Bombay high court asks Vijaypat Singhania to disclose status of family properties
Mumbai: The Bombay high court on Wednesday asked Vijaypat Singhania, the chairman-emeritus of the Raymond Group, to disclose on oath the status of family properties listed in a family settlement of 1998.
A division bench headed by justice Abhay Oka asked Singhania to file an affidavit on the status of properties mentioned in the family settlement by 22 June. The judges were hearing an appeal filed by four grandchildren of Vijaypat Singhania against a single judge order of August 2015 of the Bombay high court that refused interim relief to them in a suit they filed seeking share in the family property.
The appellants had sought a direction to Vijaypat Singhania to not deal with any property included in the 1998 family settlement, which he and his estranged son Madhupati Singhania had entered in. The appellants—Raivathari (18), Ananya (29), Rasaalika (26) and Tarini (20)—are children of Madhupati Singhania, who left the family’s Mumbai home 17 years ago along with his wife Anuradha, and settled in Singapore.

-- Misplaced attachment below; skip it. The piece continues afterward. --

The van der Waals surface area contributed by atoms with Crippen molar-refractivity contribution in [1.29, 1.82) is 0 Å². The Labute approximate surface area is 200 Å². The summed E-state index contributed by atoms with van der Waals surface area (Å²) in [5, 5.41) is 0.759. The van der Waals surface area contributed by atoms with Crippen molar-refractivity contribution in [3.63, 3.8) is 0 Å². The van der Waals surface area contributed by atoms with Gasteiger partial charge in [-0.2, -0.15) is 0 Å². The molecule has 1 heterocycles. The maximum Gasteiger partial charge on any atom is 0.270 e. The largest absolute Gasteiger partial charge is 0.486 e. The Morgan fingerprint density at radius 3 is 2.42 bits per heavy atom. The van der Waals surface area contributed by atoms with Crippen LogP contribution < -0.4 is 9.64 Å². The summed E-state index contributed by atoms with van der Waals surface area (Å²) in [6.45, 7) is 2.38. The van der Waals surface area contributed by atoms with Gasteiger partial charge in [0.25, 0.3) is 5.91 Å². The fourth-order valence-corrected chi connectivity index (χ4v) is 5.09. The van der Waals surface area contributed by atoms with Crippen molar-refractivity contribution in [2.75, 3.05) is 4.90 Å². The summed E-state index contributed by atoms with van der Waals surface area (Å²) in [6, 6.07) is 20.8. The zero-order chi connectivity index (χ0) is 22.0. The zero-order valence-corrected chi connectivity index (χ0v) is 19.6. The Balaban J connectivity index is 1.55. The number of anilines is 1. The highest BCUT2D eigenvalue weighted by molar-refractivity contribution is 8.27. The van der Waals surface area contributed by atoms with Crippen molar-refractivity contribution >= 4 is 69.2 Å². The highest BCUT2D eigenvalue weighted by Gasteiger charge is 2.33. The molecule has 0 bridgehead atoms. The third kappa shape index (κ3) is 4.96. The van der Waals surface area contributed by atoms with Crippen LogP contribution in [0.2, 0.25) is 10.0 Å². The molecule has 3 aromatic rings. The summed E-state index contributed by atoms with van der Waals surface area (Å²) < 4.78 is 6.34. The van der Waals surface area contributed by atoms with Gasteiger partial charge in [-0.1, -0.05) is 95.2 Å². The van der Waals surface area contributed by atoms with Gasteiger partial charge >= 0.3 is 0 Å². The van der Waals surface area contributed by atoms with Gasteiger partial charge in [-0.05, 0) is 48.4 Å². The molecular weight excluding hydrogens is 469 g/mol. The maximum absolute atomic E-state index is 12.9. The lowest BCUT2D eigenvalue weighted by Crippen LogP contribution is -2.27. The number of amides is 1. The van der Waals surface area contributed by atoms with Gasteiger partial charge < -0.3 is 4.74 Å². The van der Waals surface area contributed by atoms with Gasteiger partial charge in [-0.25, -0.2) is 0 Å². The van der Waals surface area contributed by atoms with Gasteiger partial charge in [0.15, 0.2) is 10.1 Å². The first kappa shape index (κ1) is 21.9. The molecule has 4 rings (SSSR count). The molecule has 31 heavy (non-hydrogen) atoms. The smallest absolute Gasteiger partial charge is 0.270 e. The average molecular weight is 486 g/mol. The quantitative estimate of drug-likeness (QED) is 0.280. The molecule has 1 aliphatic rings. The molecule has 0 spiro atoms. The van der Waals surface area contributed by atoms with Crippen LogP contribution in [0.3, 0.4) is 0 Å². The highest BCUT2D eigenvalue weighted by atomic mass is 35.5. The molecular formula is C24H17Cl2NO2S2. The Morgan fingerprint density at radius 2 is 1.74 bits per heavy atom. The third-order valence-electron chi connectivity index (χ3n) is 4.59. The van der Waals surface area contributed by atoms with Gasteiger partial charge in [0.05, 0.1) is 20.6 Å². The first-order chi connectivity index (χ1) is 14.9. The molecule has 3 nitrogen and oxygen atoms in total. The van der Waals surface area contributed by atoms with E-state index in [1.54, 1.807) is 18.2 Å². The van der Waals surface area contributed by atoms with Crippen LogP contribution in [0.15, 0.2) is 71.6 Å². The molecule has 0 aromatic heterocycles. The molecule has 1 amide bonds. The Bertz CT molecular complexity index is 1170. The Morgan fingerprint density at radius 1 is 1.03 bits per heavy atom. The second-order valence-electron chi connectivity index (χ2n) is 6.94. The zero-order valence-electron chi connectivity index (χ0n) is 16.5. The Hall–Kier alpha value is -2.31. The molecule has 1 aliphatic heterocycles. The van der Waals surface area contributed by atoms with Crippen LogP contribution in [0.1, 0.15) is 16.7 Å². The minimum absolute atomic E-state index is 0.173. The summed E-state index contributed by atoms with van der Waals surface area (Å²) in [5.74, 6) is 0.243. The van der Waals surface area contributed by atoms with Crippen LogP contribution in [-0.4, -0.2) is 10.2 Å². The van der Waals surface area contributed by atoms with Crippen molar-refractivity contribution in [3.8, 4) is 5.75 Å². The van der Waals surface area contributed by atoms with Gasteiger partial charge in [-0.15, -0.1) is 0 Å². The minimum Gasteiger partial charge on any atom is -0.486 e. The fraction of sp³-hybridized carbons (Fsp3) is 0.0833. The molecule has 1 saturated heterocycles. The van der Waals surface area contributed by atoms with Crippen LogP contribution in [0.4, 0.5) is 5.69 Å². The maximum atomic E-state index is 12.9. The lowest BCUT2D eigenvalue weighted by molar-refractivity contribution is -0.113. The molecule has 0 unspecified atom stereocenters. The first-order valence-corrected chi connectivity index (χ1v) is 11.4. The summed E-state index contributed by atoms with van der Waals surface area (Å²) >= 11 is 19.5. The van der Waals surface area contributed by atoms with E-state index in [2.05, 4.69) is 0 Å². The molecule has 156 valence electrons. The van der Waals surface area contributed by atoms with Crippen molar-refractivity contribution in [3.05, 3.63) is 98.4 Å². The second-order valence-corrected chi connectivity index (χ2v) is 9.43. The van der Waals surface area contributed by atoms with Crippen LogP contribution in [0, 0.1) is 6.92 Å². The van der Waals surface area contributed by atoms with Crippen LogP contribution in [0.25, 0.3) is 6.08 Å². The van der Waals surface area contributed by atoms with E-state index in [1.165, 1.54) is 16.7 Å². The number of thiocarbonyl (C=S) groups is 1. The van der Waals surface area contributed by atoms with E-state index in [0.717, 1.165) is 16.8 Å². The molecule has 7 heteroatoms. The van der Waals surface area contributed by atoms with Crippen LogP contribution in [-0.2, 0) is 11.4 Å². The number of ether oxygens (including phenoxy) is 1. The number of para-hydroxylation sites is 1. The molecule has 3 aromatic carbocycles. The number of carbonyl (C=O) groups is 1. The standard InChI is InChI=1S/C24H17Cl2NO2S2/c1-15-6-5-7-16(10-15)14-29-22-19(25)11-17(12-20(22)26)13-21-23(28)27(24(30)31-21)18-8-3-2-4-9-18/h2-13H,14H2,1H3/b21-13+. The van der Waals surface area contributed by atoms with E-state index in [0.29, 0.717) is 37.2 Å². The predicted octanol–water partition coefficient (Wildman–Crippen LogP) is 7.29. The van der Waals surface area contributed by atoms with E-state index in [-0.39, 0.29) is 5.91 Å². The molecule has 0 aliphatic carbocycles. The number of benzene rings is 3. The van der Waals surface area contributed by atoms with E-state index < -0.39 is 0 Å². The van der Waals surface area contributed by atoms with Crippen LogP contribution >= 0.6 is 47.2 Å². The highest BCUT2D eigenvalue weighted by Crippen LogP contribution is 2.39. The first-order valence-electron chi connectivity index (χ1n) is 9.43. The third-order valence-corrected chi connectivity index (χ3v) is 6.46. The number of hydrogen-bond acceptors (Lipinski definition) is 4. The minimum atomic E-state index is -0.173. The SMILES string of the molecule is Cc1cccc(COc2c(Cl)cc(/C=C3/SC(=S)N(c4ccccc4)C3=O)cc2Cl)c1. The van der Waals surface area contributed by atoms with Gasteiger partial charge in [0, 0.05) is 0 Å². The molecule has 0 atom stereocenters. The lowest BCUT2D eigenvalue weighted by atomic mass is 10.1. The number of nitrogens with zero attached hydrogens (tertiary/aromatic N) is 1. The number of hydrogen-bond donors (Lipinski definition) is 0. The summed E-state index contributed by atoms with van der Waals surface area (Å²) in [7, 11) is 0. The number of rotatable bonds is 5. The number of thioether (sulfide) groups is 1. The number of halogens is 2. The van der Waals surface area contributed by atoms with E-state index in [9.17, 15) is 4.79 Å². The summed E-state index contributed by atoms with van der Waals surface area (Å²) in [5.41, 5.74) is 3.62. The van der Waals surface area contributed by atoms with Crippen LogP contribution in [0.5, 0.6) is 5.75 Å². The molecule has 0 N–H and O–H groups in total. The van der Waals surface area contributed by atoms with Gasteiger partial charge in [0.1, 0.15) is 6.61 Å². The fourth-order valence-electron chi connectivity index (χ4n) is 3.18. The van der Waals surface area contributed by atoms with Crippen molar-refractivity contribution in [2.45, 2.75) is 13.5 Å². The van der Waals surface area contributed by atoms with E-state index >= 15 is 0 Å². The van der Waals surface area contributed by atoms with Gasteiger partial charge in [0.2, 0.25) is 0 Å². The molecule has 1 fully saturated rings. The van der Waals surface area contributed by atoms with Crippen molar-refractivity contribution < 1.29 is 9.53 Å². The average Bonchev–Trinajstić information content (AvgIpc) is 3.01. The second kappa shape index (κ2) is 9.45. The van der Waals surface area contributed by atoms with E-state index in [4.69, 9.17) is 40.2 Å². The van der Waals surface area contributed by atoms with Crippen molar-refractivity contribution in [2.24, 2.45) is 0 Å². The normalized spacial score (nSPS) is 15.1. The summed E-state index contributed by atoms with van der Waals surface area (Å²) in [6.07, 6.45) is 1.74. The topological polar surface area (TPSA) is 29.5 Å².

Madhupati Singhania’s children had filed the suit in February 2015, staking claim to “their share of the family property”. They sought a direction from the high court restraining any further transactions in the family assets, estimated at over Rs.1,000 crore. These assets include those listed in the family settlement of 1998, about two lakh shares of the flagship company Raymonds Ltd which were in Madhupati Singhania’s name, Madhupati’s 1/24th share in JK Bankers, the company from where the entire business started, and a few other assets listed in the grandchildren’s own name.
The appellants argued in the suit that as per the Hindu Minority and Guardianship Act, Vijaypat Singhania could not have dealt in any property registered in the name of his minor grandchildren without a court order. However, Vijaypat Singhania’s counsel opposed their plea on the grounds that if the property was a joint family property, then a minor’s consent or a court order is not required to deal with the “undivided property”.